For serious cash, the Treasury auctions bonds to big buyers like large corporations, big banks, and foreign sovereign governments.

Among cash-rich foreigners, large bond customers have long included oil export powerhouses like Saudi Arabia and others. Or European nations with large trade surpluses with the U.S., like Germany. Or other large exporters with trade surpluses, such as Japan and China.

It helps that we live in a world where the U.S. dollar has long been the so-called “reserve currency” (the origins of which I discussed here). Pretty much every nation in the world has routinely bought and held U.S. bonds as a matter of ensuring financial/monetary liquidity within the system of global trade calculated in dollars.

But in recent years, the U.S. government has developed a gargantuan money problem. Congress spends way more than the country can pay for, as we’ve seen.

Also recently, federal borrowing is so massive that there simply aren’t enough traditional lenders to soak up the Treasury department’s need for dollars. Not at advertised interest rates, in any case.

In other words, the U.S. government has tried to have the best of all worlds: borrow trillions of dollars yet pay extremely low interest rates.

Meanwhile, for many reasons, the U.S. has alienated significant bond buyers. Anymore, Russia buys almost no U.S. bonds. China has throttled back. And many oil exporting nations are no longer big customers either.

So while the Treasury requires funds to pay for profligate spending by the U.S government, many foreign buyers have decided not to participate.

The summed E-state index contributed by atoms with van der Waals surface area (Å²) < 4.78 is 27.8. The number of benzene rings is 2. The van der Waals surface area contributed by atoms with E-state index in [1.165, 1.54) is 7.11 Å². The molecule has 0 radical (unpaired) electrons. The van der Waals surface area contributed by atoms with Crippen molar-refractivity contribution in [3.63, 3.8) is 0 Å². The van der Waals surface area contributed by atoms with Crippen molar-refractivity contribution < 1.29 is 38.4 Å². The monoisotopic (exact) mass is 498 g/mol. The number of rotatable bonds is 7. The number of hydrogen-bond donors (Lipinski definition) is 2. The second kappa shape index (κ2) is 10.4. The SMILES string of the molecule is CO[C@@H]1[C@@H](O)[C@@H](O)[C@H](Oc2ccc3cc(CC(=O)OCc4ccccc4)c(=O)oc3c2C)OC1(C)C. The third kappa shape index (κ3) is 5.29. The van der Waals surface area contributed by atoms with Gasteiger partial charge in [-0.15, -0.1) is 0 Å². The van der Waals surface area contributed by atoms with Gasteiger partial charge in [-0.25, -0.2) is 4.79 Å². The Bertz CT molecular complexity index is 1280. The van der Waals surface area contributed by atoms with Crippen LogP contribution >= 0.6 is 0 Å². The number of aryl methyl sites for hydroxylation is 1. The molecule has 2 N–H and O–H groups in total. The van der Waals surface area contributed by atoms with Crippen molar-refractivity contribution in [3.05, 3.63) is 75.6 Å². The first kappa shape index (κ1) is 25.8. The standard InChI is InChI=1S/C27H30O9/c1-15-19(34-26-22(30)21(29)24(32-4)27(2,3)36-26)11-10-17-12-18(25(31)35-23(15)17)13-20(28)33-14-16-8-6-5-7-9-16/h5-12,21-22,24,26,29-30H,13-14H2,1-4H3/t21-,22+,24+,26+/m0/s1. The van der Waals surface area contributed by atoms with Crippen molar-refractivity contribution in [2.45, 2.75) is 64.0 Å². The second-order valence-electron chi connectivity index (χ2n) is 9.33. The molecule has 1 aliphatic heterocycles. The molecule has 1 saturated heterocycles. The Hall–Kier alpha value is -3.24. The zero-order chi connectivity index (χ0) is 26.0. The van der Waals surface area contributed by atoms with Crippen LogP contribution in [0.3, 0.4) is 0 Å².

Meanwhile, since 2008, the Treasury has offered a pittance in terms of low (aka “near-zero”) interest rates. Compared with inflation, real rates are effectively negative, meaning that a lender loses purchasing power over time.

In other words, the Treasury offers what writer James Grant calls “interest-free risk.”

In the absence of buyers from the rest of the world (businesses, banks and other nations), the solution has been for the Fed to buy those U.S. bonds.

The Fed “pays” for the bonds with magic money that it conjures up on its books, by virtue of being the nation’s central bank. Then the Fed carries these bonds on its balance sheet.

You can see the trend here, in a chart courtesy of the Peterson Foundation:

ALTTAG

Fed Treasury holdings. Peterson Foundation.5

In 2020, the Fed bought about 54% of bonds issued by the Treasury. From all appearances, Fed bond purchases are rising even more in 2021.

Consider current news, namely the recent $1.9 trillion spending blowout bill that Congress passed for alleged “Covid relief.” I discussed it here.

Then we’re also looking at a probable $3 trillion “infrastructure” bill in the weeks or months to come.6

This $4.9 trillion of new/likely spending is far above tax receipts; hence, it’ll be financed with more massive borrowing and by implication massive bond purchases by the Fed.

It’s a measure of the deep dysfunction within American politics, where budgeting and spending are out of control. Monetary disaster is baked into all this spending and debt.

And through it all, the grim reaper is just outside the door, the aforementioned Mr. Treasury Bond.

Unlike James Bond, who typically uses a Walther PPK pistol, Mr. Treasury Bond uses interest rates to take down people and governments that do bad things.

Along these lines, Mr. Treasury Bond is lurking in the shadows giving away his presence via the table of long-term interest rates for U.S. 10- and 20-year paper, published by the U.S. Treasury.

Since the beginning of 2021, Mr. Treasury Bond has moved long-term rates steadily upwards from 1.46% to 2.36% — a rise of 61%.

In other words, it’s about to cost the U.S. government much more to service its debt, with higher rates coming down the tracks like a runaway train.

Mr. Treasury Bond has thrown the switch on the rails and changed the direction of global finance toward a secular bear market for U.S. paper.

The Fed is powerless to reverse this bad situation because of that vast book of federal debt. Borrow more? Well, it’ll cost you big-time, says Mr. Treasury Bond.